1. Note: You may also need to provide a custom default certificate on the spoke clusters, so the Cluster Version Operator doesn’t fail on the route’s TLS termination.
  5. Poll until the operand service is ready:
    curl --header 'Accept:application/json' "${ROUTE_URI}"

 

Configure Spoke Clusters

Now that the OpenShift Update Service is installed and configured on the Hub, configure the Spoke clusters to contact the OpenShift Update Service endpoint for graph data. ACM provides the ability to apply changes across multiple clusters with Policies and PlacementRules:

apiVersion: policy.open-cluster-management.io/v1
kind: Policy
metadata:
name: policy-graph-container
namespace: default
annotations:
  policy.open-cluster-management.io/standards: NIST-CSF
  policy.open-cluster-management.io/categories: PR.IP Information Protection Processes and Procedures
  policy.open-cluster-management.io/controls: PR.IP-1 Baseline configuration
spec:
remediationAction: enforce
disabled: false
policy-templates:
  - objectDefinition:
      apiVersion: policy.open-cluster-management.io/v1
      kind: ConfigurationPolicy
      metadata:
        name: role-policy-musthave
      spec:
        remediationAction: enforce
        namespaceSelector:
          exclude: ["kube-*"]
          include: ["default"]
        object-templates:
          - complianceType: musthave
            objectDefinition:
              apiVersion: config.openshift.io/v1
              kind: ClusterVersion
              metadata:
                name: version
              spec:
                channel: stable-4.4
                clusterID: exmaple_cluster_id
                upstream: https://hub.updateservice.com/api/upgrades_info/v1/graph
apiVersion: policy.open-cluster-management.io/v1
kind: PlacementBinding
metadata:
name: binding-graph-container
namespace: default
placementRef:
name: placement-policy-graph-container
kind: PlacementRule
apiGroup: apps.open-cluster-management.io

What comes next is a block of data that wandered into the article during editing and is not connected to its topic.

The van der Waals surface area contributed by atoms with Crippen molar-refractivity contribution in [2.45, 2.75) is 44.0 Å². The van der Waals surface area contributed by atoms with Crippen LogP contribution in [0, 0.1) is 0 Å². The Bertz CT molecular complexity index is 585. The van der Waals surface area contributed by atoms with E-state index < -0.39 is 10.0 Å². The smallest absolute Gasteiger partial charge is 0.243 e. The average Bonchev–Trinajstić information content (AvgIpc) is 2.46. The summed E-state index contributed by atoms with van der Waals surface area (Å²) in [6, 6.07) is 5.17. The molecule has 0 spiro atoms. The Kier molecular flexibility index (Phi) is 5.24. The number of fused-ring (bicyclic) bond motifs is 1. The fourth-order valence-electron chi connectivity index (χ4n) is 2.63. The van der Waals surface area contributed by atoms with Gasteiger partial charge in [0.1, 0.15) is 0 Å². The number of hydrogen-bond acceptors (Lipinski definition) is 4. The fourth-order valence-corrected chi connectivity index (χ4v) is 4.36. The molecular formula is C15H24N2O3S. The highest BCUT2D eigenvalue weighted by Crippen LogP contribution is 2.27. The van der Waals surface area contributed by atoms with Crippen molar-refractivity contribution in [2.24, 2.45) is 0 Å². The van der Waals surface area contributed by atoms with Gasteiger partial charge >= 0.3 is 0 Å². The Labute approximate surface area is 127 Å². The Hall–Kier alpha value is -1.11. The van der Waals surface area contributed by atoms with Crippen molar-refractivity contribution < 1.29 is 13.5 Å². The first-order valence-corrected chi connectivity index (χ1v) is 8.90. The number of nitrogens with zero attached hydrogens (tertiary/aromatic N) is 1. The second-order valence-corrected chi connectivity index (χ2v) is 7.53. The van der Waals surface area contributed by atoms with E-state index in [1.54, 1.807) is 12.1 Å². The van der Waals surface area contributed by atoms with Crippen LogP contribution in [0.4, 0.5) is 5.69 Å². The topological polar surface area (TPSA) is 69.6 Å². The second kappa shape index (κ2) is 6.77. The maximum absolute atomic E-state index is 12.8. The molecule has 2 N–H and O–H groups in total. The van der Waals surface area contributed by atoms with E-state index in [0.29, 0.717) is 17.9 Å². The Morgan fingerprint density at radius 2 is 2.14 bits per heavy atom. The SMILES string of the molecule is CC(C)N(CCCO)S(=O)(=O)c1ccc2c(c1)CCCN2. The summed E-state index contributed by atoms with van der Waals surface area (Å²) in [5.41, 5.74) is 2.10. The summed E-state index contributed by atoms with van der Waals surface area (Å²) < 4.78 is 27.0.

subjects:
- name: policy-graph-container
kind: Policy
apiGroup: policy.open-cluster-management.io
apiVersion: apps.open-cluster-management.io/v1
kind: PlacementRule
metadata:
name: placement-policy-graph-container
namespace: default
spec:
clusterConditions:
- status: "True"
  type: ManagedClusterConditionAvailable
clusterSelector:
  matchExpressions:
    - {key: name, operator: In, values: ["spoke-cluster-name"]}

Check the Cluster Version Operator’s spec on a Spoke Cluster to verify the change:

$ oc get clusterversion version -o yaml | grep ' upstream:' -A 3 -B 3
spec:
 channel: stable-4.5
 clusterID: 5fc2ade1-c2f3-4e2b-aaf5-eb89da975347
 upstream: https://hub.updateservice.com/api/upgrades_info/v1/graph
status:
 availableUpdates:
 - force: false

Navigate to the Advance Cluster Management UI instance and your spoke clusters will show if there’s an Upgrade available. Use the checkbox to select multiple clusters to upgrade at once or upgrade them all individually:

Improved UX Scales

The improved user experience that the OpenShift Update Service provides when combined with Advanced Cluster Management make it so cluster updates in restricted networks can easily be triggered across the fleet with the click of a button. Administrators no longer need to run command line operations across multiple clusters or potentially lose track of cluster versions; everything can be UI driven, in one location, simplifying the overall upgrade experience.


Categories

Red Hat Advanced Cluster Management, how, OpenShift Update Service

< Back to the blog